When we think of our ideal image of a drug pusher, drug gangster or drug dealer, what comes to mind? Do you picture a middle-aged Colombian wearing tight-fitted shirts and a neck full of gold medallions? Or do you picture a young, white high schooler with way more money than he should have? Or maybe you picture a young, black inner-city thug with a mouth full of gold teeth standing on a street corner.
These are all stereotypical images, produced by society, that represent someone who pushes illicit drugs on the user to keep the money flowing. Drug pushers have evolved with time and technology using texts, emails and social media to make life easy for them. And this is no exception for one of societies hardest drug pushers, your local commercial pharmacy. I have learned this lately as I have had to use my local commercial pharmacy as I detoxed off of heroin, methadone and fentanyl. I was prescribed a combination of gabapentin, anxiety meds and Valium. I successfully used these three prescriptions to endure a grueling opioid detox, but I soon found out that my local commercial pharmacy had other agendas in mind.
I noticed that I started receiving “reminder texts” that told me my prescriptions(drugs) should be about empty and that it was time to refill them. As more time elapsed without me refilling my medication the texts became more often and soon the texts were up to three to four times a week. I know what some of you may be thinking. Maybe, just maybe, my local commercial pharmacy was just being considerate and reminding me that my prescription was up for renewal. But as a twenty year street junkie, the method my pharmacy used as my reminder became very familiar to me. Reminding me once or maybe even twice that my prescription was up for renewal is one thing. But the continual texts to my cell phone reminding me that my Valium prescription was ready to be refilled seemed to be a little much and it showed me that the local commercial pharmacy had an agenda. And that agenda was to trigger me into refilling a prescription that I really did not need.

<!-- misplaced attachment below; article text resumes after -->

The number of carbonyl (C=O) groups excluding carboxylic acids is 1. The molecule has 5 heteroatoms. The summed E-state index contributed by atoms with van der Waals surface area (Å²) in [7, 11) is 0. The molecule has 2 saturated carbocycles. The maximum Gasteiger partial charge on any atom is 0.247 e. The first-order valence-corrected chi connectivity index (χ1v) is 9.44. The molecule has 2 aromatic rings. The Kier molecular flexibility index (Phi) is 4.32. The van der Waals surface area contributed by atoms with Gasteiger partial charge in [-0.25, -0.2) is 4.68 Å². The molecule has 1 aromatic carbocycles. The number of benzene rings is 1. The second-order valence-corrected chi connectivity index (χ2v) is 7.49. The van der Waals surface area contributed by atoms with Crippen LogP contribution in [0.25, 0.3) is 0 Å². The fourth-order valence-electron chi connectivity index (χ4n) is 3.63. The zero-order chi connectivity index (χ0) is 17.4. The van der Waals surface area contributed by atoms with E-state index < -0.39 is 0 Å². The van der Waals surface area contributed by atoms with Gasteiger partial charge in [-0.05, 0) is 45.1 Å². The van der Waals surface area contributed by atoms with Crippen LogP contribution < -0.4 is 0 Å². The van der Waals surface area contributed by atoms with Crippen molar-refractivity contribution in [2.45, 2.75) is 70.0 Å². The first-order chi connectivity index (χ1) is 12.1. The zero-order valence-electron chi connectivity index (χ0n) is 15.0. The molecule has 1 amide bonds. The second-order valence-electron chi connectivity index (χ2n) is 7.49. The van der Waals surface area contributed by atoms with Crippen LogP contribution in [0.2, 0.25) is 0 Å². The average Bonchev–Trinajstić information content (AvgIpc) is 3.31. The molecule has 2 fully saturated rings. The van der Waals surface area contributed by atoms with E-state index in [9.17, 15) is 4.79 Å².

Once again, I do realize that the occasional reminder text to a 75-year-old customer may be in order. But, in my opinion, the daily reminder text to young person to refill a highly addictive narcotic is not the healthiest or honest way to handle a recovering opioid attic and there addictive prescriptions. Had I not had the proper support group and system in place that II did have at that time, those daily texts to refill my addictive prescriptions could have easily triggered a deadly relapse. This is why I am writing this blog today to inform you and remind you that as you are purchasing your initial prescription it will ask you if you want to be notified by phone when your prescription is ready. What you may not know is by checking this box you will now be susceptible to daily daily reminder texts at the end of your prescription. We have all seen the scary numbers on prescription deaths and overdoses. Most of us know the danger involved with certain medications and we need to be aware that there could possibly be and alternative agenda to these daily reminder texts telling you that it’s time to refill your prescription. With the pandemic of the year 2020 things have been rough on everybody, even pharmacies. I would hate to think that a pharmacy would have an alternative agenda with these daily reminder texts, but you never know. Also, if you or somebody you love has an addiction to prescription medication please contact The Addictions Coach at Sober on Demand or by calling them at 1-800-706-0318.